Next, we choose a variable as the parameter of bifurcation. Furthermore, is a single-value characteristic root. Thus we know that system produces a bifurcation in a small neighbourhood of the point according to the classical bifurcation theorem. Then there is a bifurcating solution , represented aswhere and is sufficiently small. Furthermore, and . Therefore, when is sufficient small, the bifurcation solution is in the set ofwhere is the characteristic eigenvector of characteristic eigenvalue and is a positive constant. There is a nontrivial connected set satisfying the following alternative conclusion: (i) connects the two points and , where is another characteristic eigenvalue of .(ii) is unbounded and . We firstly prove . Otherwise, there exists a point such that andChoose a sufficient large constant . Then by (36), we can obtain However, which means that is equal to zero at some point. We can directly have by the maximum principle. That is, is a bifurcation point of (40).
Denote . Because is a compact operator, there exists a convergent subsequence of . For the convenience, we still write it as which satisfies . Next, we divide by both sides of (40) and let go to infinity. Then we obtain where . By the definition of we know that . However, has a unique characteristic eigenvalue with positive characteristic function. Thus, we have which contradicts the assumption. So conclusion (i) is impossible. In other words, is unbounded and .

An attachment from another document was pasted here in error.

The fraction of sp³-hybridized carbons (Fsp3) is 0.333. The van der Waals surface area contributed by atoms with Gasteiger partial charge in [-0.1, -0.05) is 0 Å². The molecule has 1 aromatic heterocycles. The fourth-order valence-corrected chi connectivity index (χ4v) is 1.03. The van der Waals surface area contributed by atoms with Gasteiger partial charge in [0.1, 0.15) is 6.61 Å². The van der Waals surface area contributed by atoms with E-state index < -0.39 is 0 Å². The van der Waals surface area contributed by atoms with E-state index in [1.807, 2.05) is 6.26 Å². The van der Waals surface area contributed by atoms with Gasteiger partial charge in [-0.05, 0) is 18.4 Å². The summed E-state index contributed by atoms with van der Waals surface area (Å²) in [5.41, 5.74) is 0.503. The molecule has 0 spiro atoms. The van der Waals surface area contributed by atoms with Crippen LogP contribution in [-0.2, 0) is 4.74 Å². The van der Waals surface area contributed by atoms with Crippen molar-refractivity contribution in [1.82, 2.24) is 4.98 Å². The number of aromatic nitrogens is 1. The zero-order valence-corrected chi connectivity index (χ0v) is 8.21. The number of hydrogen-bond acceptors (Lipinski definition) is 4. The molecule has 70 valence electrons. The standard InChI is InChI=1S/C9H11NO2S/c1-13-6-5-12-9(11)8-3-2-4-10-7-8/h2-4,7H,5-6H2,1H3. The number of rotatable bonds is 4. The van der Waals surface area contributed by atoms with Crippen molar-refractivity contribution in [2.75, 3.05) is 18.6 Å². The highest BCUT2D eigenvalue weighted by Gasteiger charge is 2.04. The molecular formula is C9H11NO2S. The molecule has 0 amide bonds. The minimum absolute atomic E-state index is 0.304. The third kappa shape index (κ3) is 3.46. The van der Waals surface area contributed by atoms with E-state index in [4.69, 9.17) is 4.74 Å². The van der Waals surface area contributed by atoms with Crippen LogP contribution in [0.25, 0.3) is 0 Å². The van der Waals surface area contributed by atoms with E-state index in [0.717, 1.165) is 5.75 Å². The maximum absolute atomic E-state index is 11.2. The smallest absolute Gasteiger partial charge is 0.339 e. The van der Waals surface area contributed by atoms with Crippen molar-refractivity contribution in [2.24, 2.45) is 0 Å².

According to (i) in Theorem 1, we know that if , then , which is equivalent to the condition . However, from Lemma 5, we have that is bounded for any . By Lemma 4, we have that is bounded. Furthermore, because the set is unbounded and connected, we can obtain that , which means that when , system (4) has nontrivial steady-state solution .
Finally, we show that system (2)-(3) has a positive solution when . In fact, we know that because . Next we prove that . If is zero at some point, then the initial value problem has a solution , which contradicts the boundary condition .
No data were used to support this study.
Conflicts of Interest
The author declares that there are no conflicts of interest.
This work is partially supported by the National Natural Science Foundation of China (No. 41701054), the China Postdoctoral Science Foundation (No. 2018M631890), the Scientific and Technological Research Project of Jilin Province’s Education Department (No. 2016285), Teaching Reform of Higher Education Research Project of Jilin Province (No. SJYB17-01). Finally, the author is grateful for the support by the China Scholarship Council (No. 201707535005).